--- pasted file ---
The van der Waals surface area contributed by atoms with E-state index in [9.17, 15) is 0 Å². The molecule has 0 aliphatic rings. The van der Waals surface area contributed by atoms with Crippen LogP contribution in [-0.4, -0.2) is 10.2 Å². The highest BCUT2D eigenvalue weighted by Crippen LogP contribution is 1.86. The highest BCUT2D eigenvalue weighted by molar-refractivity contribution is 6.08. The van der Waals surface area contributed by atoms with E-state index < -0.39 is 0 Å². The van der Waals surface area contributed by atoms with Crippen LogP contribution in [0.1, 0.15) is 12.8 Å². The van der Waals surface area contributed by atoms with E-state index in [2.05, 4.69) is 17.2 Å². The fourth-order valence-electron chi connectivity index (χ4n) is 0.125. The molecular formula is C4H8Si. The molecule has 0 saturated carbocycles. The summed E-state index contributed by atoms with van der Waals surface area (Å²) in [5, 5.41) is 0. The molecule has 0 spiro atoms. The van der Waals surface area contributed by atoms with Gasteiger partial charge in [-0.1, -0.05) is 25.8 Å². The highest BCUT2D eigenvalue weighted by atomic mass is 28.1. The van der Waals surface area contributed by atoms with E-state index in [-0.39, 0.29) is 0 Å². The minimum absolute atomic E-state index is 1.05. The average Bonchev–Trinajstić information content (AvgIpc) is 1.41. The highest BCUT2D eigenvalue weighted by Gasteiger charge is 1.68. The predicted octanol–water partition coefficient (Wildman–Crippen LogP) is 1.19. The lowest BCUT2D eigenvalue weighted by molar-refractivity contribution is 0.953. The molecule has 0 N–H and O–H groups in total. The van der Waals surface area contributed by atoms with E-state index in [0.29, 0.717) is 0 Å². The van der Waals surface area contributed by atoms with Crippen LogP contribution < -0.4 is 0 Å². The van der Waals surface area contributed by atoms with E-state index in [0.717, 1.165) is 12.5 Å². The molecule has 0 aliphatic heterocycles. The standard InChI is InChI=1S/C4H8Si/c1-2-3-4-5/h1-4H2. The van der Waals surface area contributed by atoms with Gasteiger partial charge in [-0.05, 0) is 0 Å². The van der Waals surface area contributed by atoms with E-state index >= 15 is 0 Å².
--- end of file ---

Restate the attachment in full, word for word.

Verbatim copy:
The van der Waals surface area contributed by atoms with E-state index in [9.17, 15) is 0 Å². The molecule has 0 aliphatic rings. The van der Waals surface area contributed by atoms with Crippen LogP contribution in [-0.4, -0.2) is 10.2 Å². The highest BCUT2D eigenvalue weighted by Crippen LogP contribution is 1.86. The highest BCUT2D eigenvalue weighted by molar-refractivity contribution is 6.08. The van der Waals surface area contributed by atoms with E-state index < -0.39 is 0 Å². The van der Waals surface area contributed by atoms with Crippen LogP contribution in [0.1, 0.15) is 12.8 Å². The van der Waals surface area contributed by atoms with E-state index in [2.05, 4.69) is 17.2 Å². The fourth-order valence-electron chi connectivity index (χ4n) is 0.125. The molecular formula is C4H8Si. The molecule has 0 saturated carbocycles. The summed E-state index contributed by atoms with van der Waals surface area (Å²) in [5, 5.41) is 0. The molecule has 0 spiro atoms. The van der Waals surface area contributed by atoms with Gasteiger partial charge in [-0.1, -0.05) is 25.8 Å². The highest BCUT2D eigenvalue weighted by atomic mass is 28.1. The van der Waals surface area contributed by atoms with E-state index in [-0.39, 0.29) is 0 Å². The minimum absolute atomic E-state index is 1.05. The average Bonchev–Trinajstić information content (AvgIpc) is 1.41. The highest BCUT2D eigenvalue weighted by Gasteiger charge is 1.68. The predicted octanol–water partition coefficient (Wildman–Crippen LogP) is 1.19. The lowest BCUT2D eigenvalue weighted by molar-refractivity contribution is 0.953. The molecule has 0 N–H and O–H groups in total. The van der Waals surface area contributed by atoms with E-state index in [0.29, 0.717) is 0 Å². The van der Waals surface area contributed by atoms with Crippen LogP contribution < -0.4 is 0 Å². The van der Waals surface area contributed by atoms with E-state index in [0.717, 1.165) is 12.5 Å². The molecule has 0 aliphatic heterocycles. The standard InChI is InChI=1S/C4H8Si/c1-2-3-4-5/h1-4H2. The van der Waals surface area contributed by atoms with Gasteiger partial charge in [-0.05, 0) is 0 Å². The van der Waals surface area contributed by atoms with E-state index >= 15 is 0 Å².